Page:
We like to think we’re a stand-up species. After all, that’s what drove our evolutionary march away from many of our four-legged ancestors. But everywhere we go are invitations to sit down. Hop into your car and what’s there? If you’re lucky, a plush bucket seat designed with just the right tilt for your back. On the subway to work? A less comfortable seat, to be sure, but you’ll grab one if you can. Once at work, an office chair. At home, your favorite fauteuil. But all that hospitality, all those opportunities to give your feet a break, are doing untold things to the rest of your body.
From standing desks and fitness trackers to groundbreaking pilot experiments in high schools in several cities, the movement to sit less and stand more is gaining momentum. Which is a good thing, because new evidence suggests that the more than eight hours the average American spends sitting every day could be exacting a serious—and previously misunderstood—toll.
Studies have long connected sedentary behavior to poor health, including heart disease, diabetes, obesity and hypertension. But doctors thought those problems could be traced to the fact that people who sat more were probably just not working out very much. But while exercise is critical, it alone can’t make up for the ills of idleness. New research shows there’s a big difference between exercising too little and sitting too much. That’s because a standing body uses energy altogether differently from a sedentary body—and also from an exercising one.
This research has doctors and health experts calling for a paradigm shift. “In the same way that standing up is an oddity now, sitting down should be,” says Dr. James Levine, director of the Mayo Clinic-Arizona State University Obesity Solutions Initiative and probably best known as the inventor of the first treadmill desk. “My argument is that whatever building it is—a movie theater, airport, arts complex—a fundamental part of our thinking has become that people who enter that space will need to be seated.” And that’s what got us into all this trouble in the first place.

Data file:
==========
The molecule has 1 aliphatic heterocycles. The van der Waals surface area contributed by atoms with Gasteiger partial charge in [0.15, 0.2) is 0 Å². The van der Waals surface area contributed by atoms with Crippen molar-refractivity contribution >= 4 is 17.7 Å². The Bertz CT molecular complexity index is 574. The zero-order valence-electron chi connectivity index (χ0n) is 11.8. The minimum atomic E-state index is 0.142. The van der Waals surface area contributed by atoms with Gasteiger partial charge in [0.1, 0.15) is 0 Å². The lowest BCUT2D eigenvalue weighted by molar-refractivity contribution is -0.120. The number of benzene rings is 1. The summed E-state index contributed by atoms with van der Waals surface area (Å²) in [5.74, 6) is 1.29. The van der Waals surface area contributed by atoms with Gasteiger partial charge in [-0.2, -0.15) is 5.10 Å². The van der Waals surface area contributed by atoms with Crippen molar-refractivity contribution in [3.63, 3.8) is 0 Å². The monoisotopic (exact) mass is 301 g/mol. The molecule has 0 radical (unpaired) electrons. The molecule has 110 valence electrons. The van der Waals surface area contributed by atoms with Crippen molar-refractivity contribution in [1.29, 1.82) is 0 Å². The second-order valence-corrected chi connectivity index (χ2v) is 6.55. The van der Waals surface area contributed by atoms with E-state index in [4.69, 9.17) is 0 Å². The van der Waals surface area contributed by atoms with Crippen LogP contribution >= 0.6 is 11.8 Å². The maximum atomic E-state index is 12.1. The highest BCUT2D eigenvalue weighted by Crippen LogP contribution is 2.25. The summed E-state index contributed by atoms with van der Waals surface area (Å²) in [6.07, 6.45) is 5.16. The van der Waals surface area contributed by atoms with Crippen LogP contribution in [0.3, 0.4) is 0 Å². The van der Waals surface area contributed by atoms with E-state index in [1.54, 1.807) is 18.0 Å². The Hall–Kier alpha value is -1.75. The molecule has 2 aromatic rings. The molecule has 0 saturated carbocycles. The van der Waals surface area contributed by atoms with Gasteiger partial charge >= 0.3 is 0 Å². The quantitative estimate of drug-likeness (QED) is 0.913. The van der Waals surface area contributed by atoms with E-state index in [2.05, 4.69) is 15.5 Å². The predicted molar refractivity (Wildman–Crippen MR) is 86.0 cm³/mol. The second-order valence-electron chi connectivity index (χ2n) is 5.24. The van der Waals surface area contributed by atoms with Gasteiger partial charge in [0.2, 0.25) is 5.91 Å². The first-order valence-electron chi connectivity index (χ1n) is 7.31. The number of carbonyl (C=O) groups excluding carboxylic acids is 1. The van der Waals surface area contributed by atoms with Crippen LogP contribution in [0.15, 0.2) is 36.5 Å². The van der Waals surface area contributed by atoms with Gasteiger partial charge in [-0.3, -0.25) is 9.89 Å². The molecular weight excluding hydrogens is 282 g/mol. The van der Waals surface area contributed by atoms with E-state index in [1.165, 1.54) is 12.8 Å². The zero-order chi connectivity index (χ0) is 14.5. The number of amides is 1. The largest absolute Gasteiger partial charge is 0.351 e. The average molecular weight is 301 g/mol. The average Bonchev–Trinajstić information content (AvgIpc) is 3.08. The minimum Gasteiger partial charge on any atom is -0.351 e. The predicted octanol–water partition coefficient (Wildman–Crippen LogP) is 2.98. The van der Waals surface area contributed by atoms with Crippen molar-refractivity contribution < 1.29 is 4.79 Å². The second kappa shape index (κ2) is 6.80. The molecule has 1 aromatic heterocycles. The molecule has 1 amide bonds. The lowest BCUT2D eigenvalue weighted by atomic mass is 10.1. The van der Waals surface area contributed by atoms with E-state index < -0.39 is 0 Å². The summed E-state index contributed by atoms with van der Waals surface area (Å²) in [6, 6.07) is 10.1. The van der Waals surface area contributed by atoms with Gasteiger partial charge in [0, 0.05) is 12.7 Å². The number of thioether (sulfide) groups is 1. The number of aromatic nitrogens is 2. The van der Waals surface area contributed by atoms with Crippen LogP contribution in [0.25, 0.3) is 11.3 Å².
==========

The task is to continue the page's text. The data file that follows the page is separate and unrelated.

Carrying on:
This Is Your Body On Sitting
It’s not entirely our fault. As we moved from an active, agricultural lifestyle to one of offices and automated transport, every aspect of our day, from our meals to our jobs and our entertainment, have been adapted with one priority in mind: our comfort. Where our ancestors spent the large bulk of their waking hours on the go, modern life entails sitting for as much as half the day (and that’s not counting sleeping).
The first studies to connect sedentary behavior to poor health emerged in recent decades, and revealed a clear message: People who spent more hours of the day sitting were more likely to develop a host of health problems.
A recent review of 43 studies analyzing daily activity and cancer rates found that people who reported sitting for more hours of the day had a 24% greater risk of developing colon cancer, a 32% higher risk of endometrial cancer and a 21% higher risk of lung cancer—regardless of how much they exercised. In another study involving a group of men and women who reported exercising the same amount, each additional hour they spent sitting was linked to a drop in their fitness levels. In other words, sitting was chipping away at some of the benefits of exercise.
The human body is designed to move, and a moving body is a needy body, siphoning off calories to make sure every cell is doing what it’s supposed to do. But even when we’re not exercising, we’re moving and using energy. A body that’s sitting isn’t expending energy, so the signals that normally result in you moving—and which, in turn, burn calories—start to check out, molecularly bored with not being called into duty. Meanwhile, the processes that build up fat get busier. When that happens, it gets harder and harder to get off the chair.
Becoming a body in motion
Even if you’re wired in some ways to sit, can you become a stand-up person? Absolutely, says Levine. Just as sedentary behavior can change the brain and body to prefer sitting, getting up and becoming more active will prompt you to want to stay in motion.
Even if you don’t have the help of a forward-thinking boss to transform your workplace, there are ways to make yourself get up. For the more ambitious, there’s changing your work station to a standing one .
But even simply fielding phone calls on your feet is a good way to start, or pacing while you talk. You could also keep a small glass of water on your desk so you’re inclined to get up more frequently to refill it, taking walks around the office or your home while you’re at it. For the more ambitious, says Levine, urge your colleagues to try standing meetings.
“By simply changing your work style, from a chair-based work style to a [standing] one, you can burn 500 to 1,000 extra calories a day,”
“What we need to do is change the default,” Levine says. “I want us to have to find excuses to be sitting down.”
Imagine that. Maybe standing really could be the new sitting.